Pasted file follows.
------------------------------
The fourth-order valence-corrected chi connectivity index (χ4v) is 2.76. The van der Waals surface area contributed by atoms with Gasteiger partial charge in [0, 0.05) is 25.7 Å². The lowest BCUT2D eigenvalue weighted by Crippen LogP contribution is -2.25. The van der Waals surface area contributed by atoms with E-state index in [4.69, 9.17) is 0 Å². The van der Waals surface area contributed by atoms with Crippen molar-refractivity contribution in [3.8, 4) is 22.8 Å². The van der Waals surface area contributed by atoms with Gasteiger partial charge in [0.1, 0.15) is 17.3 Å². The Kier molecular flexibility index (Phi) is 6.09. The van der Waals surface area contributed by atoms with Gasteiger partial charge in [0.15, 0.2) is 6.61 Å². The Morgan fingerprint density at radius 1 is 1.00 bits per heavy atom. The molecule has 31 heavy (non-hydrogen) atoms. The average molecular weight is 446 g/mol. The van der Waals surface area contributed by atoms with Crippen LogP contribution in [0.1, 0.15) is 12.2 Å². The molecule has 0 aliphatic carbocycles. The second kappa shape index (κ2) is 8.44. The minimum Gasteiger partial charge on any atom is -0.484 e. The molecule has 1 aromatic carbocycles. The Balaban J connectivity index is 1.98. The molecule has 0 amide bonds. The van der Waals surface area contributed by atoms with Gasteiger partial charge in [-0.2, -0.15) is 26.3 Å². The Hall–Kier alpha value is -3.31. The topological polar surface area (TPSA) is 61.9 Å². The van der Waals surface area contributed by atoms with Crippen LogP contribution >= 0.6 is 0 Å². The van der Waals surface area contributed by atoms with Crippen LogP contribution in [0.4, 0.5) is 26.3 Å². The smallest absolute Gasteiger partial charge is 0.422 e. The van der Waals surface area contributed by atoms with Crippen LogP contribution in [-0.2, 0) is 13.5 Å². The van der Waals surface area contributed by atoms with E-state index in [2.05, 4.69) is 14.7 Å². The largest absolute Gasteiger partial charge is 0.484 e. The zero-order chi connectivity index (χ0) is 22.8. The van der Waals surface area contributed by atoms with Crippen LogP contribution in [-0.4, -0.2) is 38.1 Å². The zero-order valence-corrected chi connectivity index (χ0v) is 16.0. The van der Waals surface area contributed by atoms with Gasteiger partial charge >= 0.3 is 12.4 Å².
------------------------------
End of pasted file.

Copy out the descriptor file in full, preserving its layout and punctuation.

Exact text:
The fourth-order valence-corrected chi connectivity index (χ4v) is 2.76. The van der Waals surface area contributed by atoms with Gasteiger partial charge in [0, 0.05) is 25.7 Å². The lowest BCUT2D eigenvalue weighted by Crippen LogP contribution is -2.25. The van der Waals surface area contributed by atoms with E-state index in [4.69, 9.17) is 0 Å². The van der Waals surface area contributed by atoms with Crippen molar-refractivity contribution in [3.8, 4) is 22.8 Å². The van der Waals surface area contributed by atoms with Gasteiger partial charge in [0.1, 0.15) is 17.3 Å². The Kier molecular flexibility index (Phi) is 6.09. The van der Waals surface area contributed by atoms with Gasteiger partial charge in [0.15, 0.2) is 6.61 Å². The Morgan fingerprint density at radius 1 is 1.00 bits per heavy atom. The molecule has 31 heavy (non-hydrogen) atoms. The average molecular weight is 446 g/mol. The van der Waals surface area contributed by atoms with Crippen LogP contribution in [0.1, 0.15) is 12.2 Å². The molecule has 0 aliphatic carbocycles. The second kappa shape index (κ2) is 8.44. The minimum Gasteiger partial charge on any atom is -0.484 e. The molecule has 1 aromatic carbocycles. The Balaban J connectivity index is 1.98. The molecule has 0 amide bonds. The van der Waals surface area contributed by atoms with Gasteiger partial charge in [-0.2, -0.15) is 26.3 Å². The Hall–Kier alpha value is -3.31. The topological polar surface area (TPSA) is 61.9 Å². The van der Waals surface area contributed by atoms with Crippen LogP contribution >= 0.6 is 0 Å². The van der Waals surface area contributed by atoms with Crippen LogP contribution in [0.4, 0.5) is 26.3 Å². The smallest absolute Gasteiger partial charge is 0.422 e. The van der Waals surface area contributed by atoms with Crippen LogP contribution in [-0.2, 0) is 13.5 Å². The van der Waals surface area contributed by atoms with E-state index in [2.05, 4.69) is 14.7 Å². The largest absolute Gasteiger partial charge is 0.484 e. The zero-order chi connectivity index (χ0) is 22.8. The van der Waals surface area contributed by atoms with Crippen LogP contribution in [-0.4, -0.2) is 38.1 Å². The zero-order valence-corrected chi connectivity index (χ0v) is 16.0. The van der Waals surface area contributed by atoms with Gasteiger partial charge >= 0.3 is 12.4 Å².